Gewerkschaftsbund, Österreichischer, ÖGB
Austrian Federation of Trade Unions, (Österreichischer Gewerkschaftsbund, ÖGB), democratic interest group of employed persons in Austria, founded in April 15, 1945; voluntary membership. All-party association of 14 (originally 16, from 1978 15, since 1991, 14) trade unions with partisan groups representing the Social-Democratic Party (FSG), the People´s Party (since 1953 the Group of Christian Unionists, FCG), the Communist Party (1952 "Gewerkschaftliche Einheit", divided into Communist Group and Leftist Bloc in 1974) and, since 1967 the Freedom-Party Group. These groups maintain close links with their political parties. The FSG is the most numerous group (1979: 39 of 54 members of the Federal Board, as against 8 members of the FCG, 2 of the Communist Group, 1 of the "Gewerkschaftliche Einheit", 1 of the Freedom Party group, 1 independent) and holds the top positions.
At least every 4 years the highest body of the ÖGB, the Federal Congress (Bundeskongress) is convened by the Executive Board (1948, 1951, 1955, 1959, 1963, 1967, 1971, 1975, 1979, 1983, 1987, 1991, 1995). Members of the Federal Congress are representatives of the individual trade unions, members of the executive board and the control commission. A governing committee, consisting of a president (1945-1959 J. Böhm, 1959-1963, F. Olah. 1963-1987, A. Benya, since 1987 F. Verzetnitsch), 3 vice-presidents (since 1979: 5 men and 1 woman), and 2 senior executives, deals with day-to-day business.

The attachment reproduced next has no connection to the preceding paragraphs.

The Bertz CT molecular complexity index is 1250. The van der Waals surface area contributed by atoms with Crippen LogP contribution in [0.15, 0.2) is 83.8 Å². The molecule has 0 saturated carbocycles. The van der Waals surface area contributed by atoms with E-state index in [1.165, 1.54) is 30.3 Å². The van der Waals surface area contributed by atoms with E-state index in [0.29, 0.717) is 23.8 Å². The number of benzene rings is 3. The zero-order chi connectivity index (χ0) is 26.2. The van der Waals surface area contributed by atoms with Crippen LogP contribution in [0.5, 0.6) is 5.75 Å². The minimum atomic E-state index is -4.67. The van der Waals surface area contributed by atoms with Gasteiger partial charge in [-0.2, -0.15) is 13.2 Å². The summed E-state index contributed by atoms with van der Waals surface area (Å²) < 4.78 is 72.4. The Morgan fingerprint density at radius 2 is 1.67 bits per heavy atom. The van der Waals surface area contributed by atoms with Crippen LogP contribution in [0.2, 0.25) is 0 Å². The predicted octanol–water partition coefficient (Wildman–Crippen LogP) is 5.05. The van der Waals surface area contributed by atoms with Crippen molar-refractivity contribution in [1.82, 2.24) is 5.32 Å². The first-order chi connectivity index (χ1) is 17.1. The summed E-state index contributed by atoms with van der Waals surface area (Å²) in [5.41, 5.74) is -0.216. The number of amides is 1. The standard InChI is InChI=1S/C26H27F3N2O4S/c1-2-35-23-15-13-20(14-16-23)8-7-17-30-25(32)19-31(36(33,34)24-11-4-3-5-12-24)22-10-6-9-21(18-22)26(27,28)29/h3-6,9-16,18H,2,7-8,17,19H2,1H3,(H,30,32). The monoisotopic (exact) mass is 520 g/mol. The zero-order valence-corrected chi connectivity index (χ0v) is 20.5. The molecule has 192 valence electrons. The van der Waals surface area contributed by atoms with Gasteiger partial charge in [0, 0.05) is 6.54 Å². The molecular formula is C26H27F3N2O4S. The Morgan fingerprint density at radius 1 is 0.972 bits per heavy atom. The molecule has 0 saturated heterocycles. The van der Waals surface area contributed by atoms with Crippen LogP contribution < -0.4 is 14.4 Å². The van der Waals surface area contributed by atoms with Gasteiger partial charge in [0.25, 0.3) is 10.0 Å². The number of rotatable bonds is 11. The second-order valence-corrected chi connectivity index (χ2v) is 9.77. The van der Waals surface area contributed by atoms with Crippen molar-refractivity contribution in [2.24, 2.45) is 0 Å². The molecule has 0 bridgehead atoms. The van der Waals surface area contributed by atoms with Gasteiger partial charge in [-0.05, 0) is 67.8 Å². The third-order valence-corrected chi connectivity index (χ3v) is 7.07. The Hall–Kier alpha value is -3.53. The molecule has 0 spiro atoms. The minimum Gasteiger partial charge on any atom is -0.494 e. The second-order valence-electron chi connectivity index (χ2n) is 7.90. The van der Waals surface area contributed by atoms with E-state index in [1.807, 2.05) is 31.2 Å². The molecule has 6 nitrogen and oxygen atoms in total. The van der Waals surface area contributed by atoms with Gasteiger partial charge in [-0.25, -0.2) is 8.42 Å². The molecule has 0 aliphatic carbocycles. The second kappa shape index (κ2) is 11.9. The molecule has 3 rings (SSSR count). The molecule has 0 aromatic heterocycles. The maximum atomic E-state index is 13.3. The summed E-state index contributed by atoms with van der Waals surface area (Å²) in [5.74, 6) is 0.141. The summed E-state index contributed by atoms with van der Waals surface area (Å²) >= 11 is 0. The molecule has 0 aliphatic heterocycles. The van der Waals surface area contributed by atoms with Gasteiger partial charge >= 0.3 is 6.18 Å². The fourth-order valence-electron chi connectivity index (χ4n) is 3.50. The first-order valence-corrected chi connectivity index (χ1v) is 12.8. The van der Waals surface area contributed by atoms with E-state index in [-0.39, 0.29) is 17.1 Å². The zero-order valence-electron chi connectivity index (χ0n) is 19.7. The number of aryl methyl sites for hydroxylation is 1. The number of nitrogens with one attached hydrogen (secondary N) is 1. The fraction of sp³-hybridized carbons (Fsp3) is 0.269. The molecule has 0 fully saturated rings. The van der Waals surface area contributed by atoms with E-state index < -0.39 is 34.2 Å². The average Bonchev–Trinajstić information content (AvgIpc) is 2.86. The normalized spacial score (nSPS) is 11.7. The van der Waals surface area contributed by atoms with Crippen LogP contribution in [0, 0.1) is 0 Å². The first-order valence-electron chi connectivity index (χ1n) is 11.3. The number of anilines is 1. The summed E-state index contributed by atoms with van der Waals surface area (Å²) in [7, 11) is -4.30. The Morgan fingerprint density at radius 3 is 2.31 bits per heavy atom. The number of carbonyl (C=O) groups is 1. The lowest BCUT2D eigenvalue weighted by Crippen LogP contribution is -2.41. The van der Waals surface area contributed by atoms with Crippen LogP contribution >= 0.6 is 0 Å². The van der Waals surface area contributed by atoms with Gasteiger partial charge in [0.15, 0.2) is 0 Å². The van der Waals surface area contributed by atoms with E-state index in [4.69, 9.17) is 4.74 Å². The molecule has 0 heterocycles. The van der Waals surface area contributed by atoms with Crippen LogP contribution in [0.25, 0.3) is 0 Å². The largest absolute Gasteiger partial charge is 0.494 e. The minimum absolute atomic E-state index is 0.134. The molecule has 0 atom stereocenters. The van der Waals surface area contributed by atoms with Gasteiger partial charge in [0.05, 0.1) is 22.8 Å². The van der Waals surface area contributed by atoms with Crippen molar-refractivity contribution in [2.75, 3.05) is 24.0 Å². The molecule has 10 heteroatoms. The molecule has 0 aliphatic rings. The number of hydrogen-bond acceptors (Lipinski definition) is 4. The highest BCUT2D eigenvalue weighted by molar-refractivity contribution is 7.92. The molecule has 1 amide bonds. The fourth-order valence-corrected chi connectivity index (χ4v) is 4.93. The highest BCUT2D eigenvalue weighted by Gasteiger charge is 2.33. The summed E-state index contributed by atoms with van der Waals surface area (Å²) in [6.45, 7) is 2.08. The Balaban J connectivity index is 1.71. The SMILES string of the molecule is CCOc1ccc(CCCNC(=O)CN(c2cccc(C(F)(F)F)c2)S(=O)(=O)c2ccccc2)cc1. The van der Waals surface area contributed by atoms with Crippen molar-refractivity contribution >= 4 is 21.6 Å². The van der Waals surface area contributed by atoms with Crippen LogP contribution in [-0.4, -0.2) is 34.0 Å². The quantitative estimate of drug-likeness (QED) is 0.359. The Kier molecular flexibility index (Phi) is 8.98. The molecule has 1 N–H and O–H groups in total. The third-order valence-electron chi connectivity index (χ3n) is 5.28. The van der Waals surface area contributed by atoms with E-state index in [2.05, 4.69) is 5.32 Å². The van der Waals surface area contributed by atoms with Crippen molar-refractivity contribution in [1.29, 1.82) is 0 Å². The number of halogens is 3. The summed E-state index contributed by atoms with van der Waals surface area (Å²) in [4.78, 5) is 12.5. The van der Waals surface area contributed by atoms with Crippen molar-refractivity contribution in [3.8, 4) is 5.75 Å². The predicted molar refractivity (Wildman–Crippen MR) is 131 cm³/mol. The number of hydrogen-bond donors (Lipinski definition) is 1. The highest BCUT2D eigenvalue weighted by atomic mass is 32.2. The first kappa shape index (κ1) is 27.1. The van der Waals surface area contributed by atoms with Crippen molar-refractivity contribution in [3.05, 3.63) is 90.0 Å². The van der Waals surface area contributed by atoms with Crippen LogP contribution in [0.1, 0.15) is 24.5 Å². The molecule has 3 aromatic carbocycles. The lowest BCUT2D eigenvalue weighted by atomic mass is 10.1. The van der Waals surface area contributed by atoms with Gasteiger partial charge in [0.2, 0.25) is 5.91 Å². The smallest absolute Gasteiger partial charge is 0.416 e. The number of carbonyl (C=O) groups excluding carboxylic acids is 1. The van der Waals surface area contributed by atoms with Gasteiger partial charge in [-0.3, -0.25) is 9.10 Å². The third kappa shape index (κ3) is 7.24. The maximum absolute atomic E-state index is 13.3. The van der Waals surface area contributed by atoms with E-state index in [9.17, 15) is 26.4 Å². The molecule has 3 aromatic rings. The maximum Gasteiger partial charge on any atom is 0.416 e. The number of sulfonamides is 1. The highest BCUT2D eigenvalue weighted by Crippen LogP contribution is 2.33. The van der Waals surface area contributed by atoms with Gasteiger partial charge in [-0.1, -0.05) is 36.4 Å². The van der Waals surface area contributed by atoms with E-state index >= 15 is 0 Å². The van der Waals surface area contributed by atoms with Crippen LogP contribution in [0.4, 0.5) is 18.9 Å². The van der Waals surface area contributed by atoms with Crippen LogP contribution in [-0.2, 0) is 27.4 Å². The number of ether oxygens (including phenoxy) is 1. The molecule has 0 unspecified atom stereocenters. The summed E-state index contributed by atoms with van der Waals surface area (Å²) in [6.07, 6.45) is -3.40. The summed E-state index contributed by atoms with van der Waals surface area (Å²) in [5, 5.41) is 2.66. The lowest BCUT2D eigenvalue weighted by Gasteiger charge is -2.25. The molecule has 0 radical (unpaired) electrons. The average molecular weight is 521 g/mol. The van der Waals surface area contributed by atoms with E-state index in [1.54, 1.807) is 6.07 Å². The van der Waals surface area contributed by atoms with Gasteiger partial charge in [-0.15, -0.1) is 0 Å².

The ÖGB also has provincial executive bodies and district organisations. They are appointed on the basis of works council elections; there are no direct elections. The ÖGB is highly centralised. It forms part of the Social Partnership and, owing to its numerical strength, has considerable influence on economic and social policy in Austria. Numerous Ministers for Social Affairs have come from its ranks (K. Maisel, A. Proksch, R. Häuser, A. Dallinger, J. Hesoun, F. Hums) and so have other ministers (F. Olah, H. Ettl) and Presidents of the Nationalrat (A. Benya, R. Pöder). Its economic power is considerable in that it holds shares in many business enterprises (52.67% of the Bank für Arbeit und Wirtschaft, 100% of the RUEFA-Reisen travel agency, 100% of EDV GmbH, ÖGB Publishing GmbH, Elbemühl Druck und Verlag publishers etc.) Its political influence is great (many of its officers are also Members of Parliament); it stands for tolerance, plays an active role in education (especially the training of skilled workers - in 1968: 68 Gewerbeschulen) and is involved in cultural projects. Total expenditures in 1993 amounted to 2.5 billion ATS.
Until the 1980s, about 60% of blue and white-collar workers were members of the ÖGB (about 52% in 1993). Even though the absolute number of employed persons has been steadily increasing and more people have joined the ÖGB, the percentage of ÖGB members (compared to the overall workforce of Austrian businesses) has receded. This has been due to crises in certain branches of industry (e.g. the chemical industry, print and paper industry, textile manufacturing).
The ÖGB is one of the founding members of the International Confederation of Free Trade Unions (ICFTU), the FCG is member of the International Association of Christian Trade Unions and the Communist Group a member of World Federation of Trade Unions.
References to other albums: